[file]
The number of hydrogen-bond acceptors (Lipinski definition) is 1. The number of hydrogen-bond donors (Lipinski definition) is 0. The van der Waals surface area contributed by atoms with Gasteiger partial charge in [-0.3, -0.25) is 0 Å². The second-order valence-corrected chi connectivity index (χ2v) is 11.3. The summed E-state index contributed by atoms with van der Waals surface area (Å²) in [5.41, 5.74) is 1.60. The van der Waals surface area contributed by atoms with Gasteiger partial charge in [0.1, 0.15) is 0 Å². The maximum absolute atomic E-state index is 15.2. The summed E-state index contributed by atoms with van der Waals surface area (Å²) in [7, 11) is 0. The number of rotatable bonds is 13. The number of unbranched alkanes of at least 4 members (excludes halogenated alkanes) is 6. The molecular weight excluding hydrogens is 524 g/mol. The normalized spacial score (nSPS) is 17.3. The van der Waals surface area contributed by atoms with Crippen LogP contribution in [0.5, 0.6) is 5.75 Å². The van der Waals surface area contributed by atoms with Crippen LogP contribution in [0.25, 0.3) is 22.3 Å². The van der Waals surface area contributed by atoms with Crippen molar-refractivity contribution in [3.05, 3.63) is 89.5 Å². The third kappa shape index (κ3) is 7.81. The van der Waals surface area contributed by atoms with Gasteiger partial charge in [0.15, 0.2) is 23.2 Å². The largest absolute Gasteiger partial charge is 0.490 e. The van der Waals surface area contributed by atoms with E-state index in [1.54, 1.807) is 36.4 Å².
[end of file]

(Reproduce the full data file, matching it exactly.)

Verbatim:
The number of hydrogen-bond acceptors (Lipinski definition) is 1. The number of hydrogen-bond donors (Lipinski definition) is 0. The van der Waals surface area contributed by atoms with Gasteiger partial charge in [-0.3, -0.25) is 0 Å². The second-order valence-corrected chi connectivity index (χ2v) is 11.3. The summed E-state index contributed by atoms with van der Waals surface area (Å²) in [5.41, 5.74) is 1.60. The van der Waals surface area contributed by atoms with Gasteiger partial charge in [0.1, 0.15) is 0 Å². The maximum absolute atomic E-state index is 15.2. The summed E-state index contributed by atoms with van der Waals surface area (Å²) in [7, 11) is 0. The number of rotatable bonds is 13. The number of unbranched alkanes of at least 4 members (excludes halogenated alkanes) is 6. The molecular weight excluding hydrogens is 524 g/mol. The normalized spacial score (nSPS) is 17.3. The van der Waals surface area contributed by atoms with Crippen LogP contribution in [0.5, 0.6) is 5.75 Å². The van der Waals surface area contributed by atoms with Crippen LogP contribution in [0.25, 0.3) is 22.3 Å². The van der Waals surface area contributed by atoms with Crippen molar-refractivity contribution in [3.05, 3.63) is 89.5 Å². The third kappa shape index (κ3) is 7.81. The van der Waals surface area contributed by atoms with Gasteiger partial charge in [0.15, 0.2) is 23.2 Å². The largest absolute Gasteiger partial charge is 0.490 e. The van der Waals surface area contributed by atoms with E-state index in [1.54, 1.807) is 36.4 Å².